When the War of 1812 broke out, the Town of Billerica, Mass., was in the middle of an extraordinary baby boom.
William Manning, a Billerica farmer, Revolutionary War soldier and author, fathered 13 children with his wife Sarah. But he wasn’t the only one.
Twelve other families in the town had 13 children. Five had 14 offspring and one had 15. Twenty-six families each had 10 children, 20 families had 11 children and 24 families had 12 children. The largest family had 21 children by two wives. That meant 90 families accounted for 1,043 children.
The average Billerica family had an average of 11.6 children per family. The town’s population grew almost exclusively because of its fecundity. In 1810, the population of the entire town grew to 1,289.
Enormous Colonial Families
The large families of Billerica were typical of early New England. The region had the world’s lowest annual death rate, less than one percent. And its birth rate exceeded 3 percent.
The New Hampshire Historical Society in 1824 cited examples of enormous colonial families. Collections, Historical and Miscellaneous and Monthly Literary Journal, Vol III (1824), edited by J. Farmer and J.B. Moore, referred to Boston doctor Cotton Mather. Mather mentioned one woman who had at least 22 children and another who had at least 23 — by one husband. Of those, 19 survived to adulthood. Mather also mentioned a third woman who had 27 children.
The historical journal also cited the mother of Massachusetts governor (William) Phips, who had 25 children, including 21 sons.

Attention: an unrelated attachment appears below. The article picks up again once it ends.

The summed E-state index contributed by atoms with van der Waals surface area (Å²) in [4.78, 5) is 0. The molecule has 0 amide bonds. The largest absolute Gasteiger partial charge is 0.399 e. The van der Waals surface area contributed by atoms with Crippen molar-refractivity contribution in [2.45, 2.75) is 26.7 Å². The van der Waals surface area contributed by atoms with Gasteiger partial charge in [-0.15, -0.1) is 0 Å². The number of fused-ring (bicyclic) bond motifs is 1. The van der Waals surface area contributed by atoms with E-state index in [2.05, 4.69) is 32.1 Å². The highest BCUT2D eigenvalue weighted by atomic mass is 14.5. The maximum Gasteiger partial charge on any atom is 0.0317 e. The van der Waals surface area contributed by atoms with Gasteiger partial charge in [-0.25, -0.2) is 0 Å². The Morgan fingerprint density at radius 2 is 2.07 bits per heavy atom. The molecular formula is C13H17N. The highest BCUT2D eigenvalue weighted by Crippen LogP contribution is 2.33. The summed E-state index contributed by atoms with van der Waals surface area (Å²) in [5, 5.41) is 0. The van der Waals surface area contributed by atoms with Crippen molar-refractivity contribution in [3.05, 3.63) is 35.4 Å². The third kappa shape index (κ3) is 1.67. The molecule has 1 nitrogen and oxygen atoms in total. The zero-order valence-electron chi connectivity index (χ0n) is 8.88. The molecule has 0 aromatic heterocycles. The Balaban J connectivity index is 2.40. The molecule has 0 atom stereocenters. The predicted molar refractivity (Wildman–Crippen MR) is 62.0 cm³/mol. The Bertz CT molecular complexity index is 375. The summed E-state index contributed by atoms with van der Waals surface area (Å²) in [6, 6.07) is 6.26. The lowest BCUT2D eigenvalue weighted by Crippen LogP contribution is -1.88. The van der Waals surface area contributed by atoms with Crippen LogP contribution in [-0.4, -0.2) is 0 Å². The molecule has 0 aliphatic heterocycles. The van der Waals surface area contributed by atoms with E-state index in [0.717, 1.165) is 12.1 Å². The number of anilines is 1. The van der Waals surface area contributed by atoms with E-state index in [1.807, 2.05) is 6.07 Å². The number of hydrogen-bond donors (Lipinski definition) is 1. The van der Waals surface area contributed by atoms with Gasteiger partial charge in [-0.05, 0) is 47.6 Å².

Rev. John Sherman, the first minister of Watertown, had 26 children by two wives, included 20 by his last wife. Rev. Samuel Willard, a minister in Groton, Mass., and Boston who served as vice president of Harvard college, had 20 children.
Major Simon Willard, his father, one of the first settlers of Concord, Mass., had 17 children. All grew to adulthood and had families of their own.
Mather himself had 15 children by two of his three wives. (His father, unironically, was named Increase.) Only six lived to adulthood and only two outlived him.
Why the Baby Boom?
New England’s harsh winters have been suggested as a reason for the low death rate, as they killed off disease-bearing insects. New Englanders also had plenty of food and, by then, a high standard of living. Finally, New Englanders were expected to marry young, and they were not expected to practice birth control.
The high birth rate accounted for the uniquely Yankee character of the region. Between 1640 and 1845, immigration to the New England colonies only reached about one percent.
This story was updated in 2021.